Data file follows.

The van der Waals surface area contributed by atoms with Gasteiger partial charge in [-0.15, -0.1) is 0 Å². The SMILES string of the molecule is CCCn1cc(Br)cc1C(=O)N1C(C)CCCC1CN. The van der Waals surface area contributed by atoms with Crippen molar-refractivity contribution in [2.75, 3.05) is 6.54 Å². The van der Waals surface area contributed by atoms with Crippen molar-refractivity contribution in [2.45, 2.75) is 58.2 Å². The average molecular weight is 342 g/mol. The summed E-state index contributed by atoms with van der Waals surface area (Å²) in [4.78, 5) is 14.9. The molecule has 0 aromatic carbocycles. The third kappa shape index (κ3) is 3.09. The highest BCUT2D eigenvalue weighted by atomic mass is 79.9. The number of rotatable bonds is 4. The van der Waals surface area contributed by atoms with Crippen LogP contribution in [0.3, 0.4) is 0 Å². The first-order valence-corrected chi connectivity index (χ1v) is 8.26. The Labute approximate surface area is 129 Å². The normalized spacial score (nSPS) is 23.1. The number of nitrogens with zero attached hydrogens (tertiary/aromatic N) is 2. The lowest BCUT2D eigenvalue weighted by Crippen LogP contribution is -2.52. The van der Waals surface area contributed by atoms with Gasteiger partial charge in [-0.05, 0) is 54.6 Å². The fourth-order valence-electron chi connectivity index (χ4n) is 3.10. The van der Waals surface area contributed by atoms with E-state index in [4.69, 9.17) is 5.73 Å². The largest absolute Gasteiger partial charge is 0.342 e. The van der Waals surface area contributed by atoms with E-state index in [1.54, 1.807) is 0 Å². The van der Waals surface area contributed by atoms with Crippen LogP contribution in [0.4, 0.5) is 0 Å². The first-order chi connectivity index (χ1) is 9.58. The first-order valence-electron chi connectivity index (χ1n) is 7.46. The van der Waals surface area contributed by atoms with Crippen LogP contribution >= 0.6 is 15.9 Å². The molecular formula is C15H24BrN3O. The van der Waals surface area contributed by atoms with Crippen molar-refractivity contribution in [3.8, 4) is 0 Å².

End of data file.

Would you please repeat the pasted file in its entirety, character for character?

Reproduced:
The van der Waals surface area contributed by atoms with Gasteiger partial charge in [-0.15, -0.1) is 0 Å². The SMILES string of the molecule is CCCn1cc(Br)cc1C(=O)N1C(C)CCCC1CN. The van der Waals surface area contributed by atoms with Crippen molar-refractivity contribution in [2.75, 3.05) is 6.54 Å². The van der Waals surface area contributed by atoms with Crippen molar-refractivity contribution in [2.45, 2.75) is 58.2 Å². The average molecular weight is 342 g/mol. The summed E-state index contributed by atoms with van der Waals surface area (Å²) in [4.78, 5) is 14.9. The molecule has 0 aromatic carbocycles. The third kappa shape index (κ3) is 3.09. The highest BCUT2D eigenvalue weighted by atomic mass is 79.9. The number of rotatable bonds is 4. The van der Waals surface area contributed by atoms with Crippen LogP contribution in [0.3, 0.4) is 0 Å². The first-order valence-corrected chi connectivity index (χ1v) is 8.26. The Labute approximate surface area is 129 Å². The normalized spacial score (nSPS) is 23.1. The number of nitrogens with zero attached hydrogens (tertiary/aromatic N) is 2. The lowest BCUT2D eigenvalue weighted by Crippen LogP contribution is -2.52. The van der Waals surface area contributed by atoms with Gasteiger partial charge in [-0.05, 0) is 54.6 Å². The fourth-order valence-electron chi connectivity index (χ4n) is 3.10. The van der Waals surface area contributed by atoms with E-state index in [4.69, 9.17) is 5.73 Å². The largest absolute Gasteiger partial charge is 0.342 e. The van der Waals surface area contributed by atoms with E-state index in [1.54, 1.807) is 0 Å². The van der Waals surface area contributed by atoms with Crippen LogP contribution in [0.4, 0.5) is 0 Å². The first-order chi connectivity index (χ1) is 9.58. The first-order valence-electron chi connectivity index (χ1n) is 7.46. The van der Waals surface area contributed by atoms with Crippen LogP contribution >= 0.6 is 15.9 Å². The molecular formula is C15H24BrN3O. The van der Waals surface area contributed by atoms with Crippen molar-refractivity contribution in [3.8, 4) is 0 Å².